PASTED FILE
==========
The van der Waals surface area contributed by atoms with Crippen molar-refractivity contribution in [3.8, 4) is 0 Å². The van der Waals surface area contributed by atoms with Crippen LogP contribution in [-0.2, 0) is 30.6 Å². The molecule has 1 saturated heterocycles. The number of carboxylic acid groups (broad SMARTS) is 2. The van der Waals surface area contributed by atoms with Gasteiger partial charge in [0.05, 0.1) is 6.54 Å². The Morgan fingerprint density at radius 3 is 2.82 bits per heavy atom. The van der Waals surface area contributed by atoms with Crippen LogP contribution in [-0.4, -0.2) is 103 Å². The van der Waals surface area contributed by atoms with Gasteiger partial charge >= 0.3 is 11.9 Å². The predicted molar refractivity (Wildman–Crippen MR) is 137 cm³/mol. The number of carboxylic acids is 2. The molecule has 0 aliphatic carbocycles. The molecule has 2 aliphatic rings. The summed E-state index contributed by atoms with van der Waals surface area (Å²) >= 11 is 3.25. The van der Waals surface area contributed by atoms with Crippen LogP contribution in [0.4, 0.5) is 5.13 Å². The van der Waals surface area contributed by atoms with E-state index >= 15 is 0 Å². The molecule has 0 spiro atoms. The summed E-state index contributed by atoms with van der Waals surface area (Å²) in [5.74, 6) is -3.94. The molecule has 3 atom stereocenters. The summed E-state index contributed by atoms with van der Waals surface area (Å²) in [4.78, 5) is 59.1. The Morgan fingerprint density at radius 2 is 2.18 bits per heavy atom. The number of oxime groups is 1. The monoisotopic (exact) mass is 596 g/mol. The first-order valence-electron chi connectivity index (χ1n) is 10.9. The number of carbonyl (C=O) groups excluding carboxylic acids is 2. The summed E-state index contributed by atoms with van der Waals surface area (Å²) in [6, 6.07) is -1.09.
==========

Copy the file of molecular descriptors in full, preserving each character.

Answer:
The van der Waals surface area contributed by atoms with Crippen molar-refractivity contribution in [3.8, 4) is 0 Å². The van der Waals surface area contributed by atoms with Crippen LogP contribution in [-0.2, 0) is 30.6 Å². The molecule has 1 saturated heterocycles. The number of carboxylic acid groups (broad SMARTS) is 2. The van der Waals surface area contributed by atoms with Gasteiger partial charge in [0.05, 0.1) is 6.54 Å². The Morgan fingerprint density at radius 3 is 2.82 bits per heavy atom. The van der Waals surface area contributed by atoms with Crippen LogP contribution in [-0.4, -0.2) is 103 Å². The van der Waals surface area contributed by atoms with Gasteiger partial charge >= 0.3 is 11.9 Å². The predicted molar refractivity (Wildman–Crippen MR) is 137 cm³/mol. The number of carboxylic acids is 2. The molecule has 0 aliphatic carbocycles. The molecule has 2 aliphatic rings. The summed E-state index contributed by atoms with van der Waals surface area (Å²) >= 11 is 3.25. The van der Waals surface area contributed by atoms with Crippen LogP contribution in [0.4, 0.5) is 5.13 Å². The van der Waals surface area contributed by atoms with E-state index >= 15 is 0 Å². The molecule has 0 spiro atoms. The summed E-state index contributed by atoms with van der Waals surface area (Å²) in [5.74, 6) is -3.94. The molecule has 3 atom stereocenters. The summed E-state index contributed by atoms with van der Waals surface area (Å²) in [4.78, 5) is 59.1. The Morgan fingerprint density at radius 2 is 2.18 bits per heavy atom. The number of oxime groups is 1. The monoisotopic (exact) mass is 596 g/mol. The first-order valence-electron chi connectivity index (χ1n) is 10.9. The number of carbonyl (C=O) groups excluding carboxylic acids is 2. The summed E-state index contributed by atoms with van der Waals surface area (Å²) in [6, 6.07) is -1.09.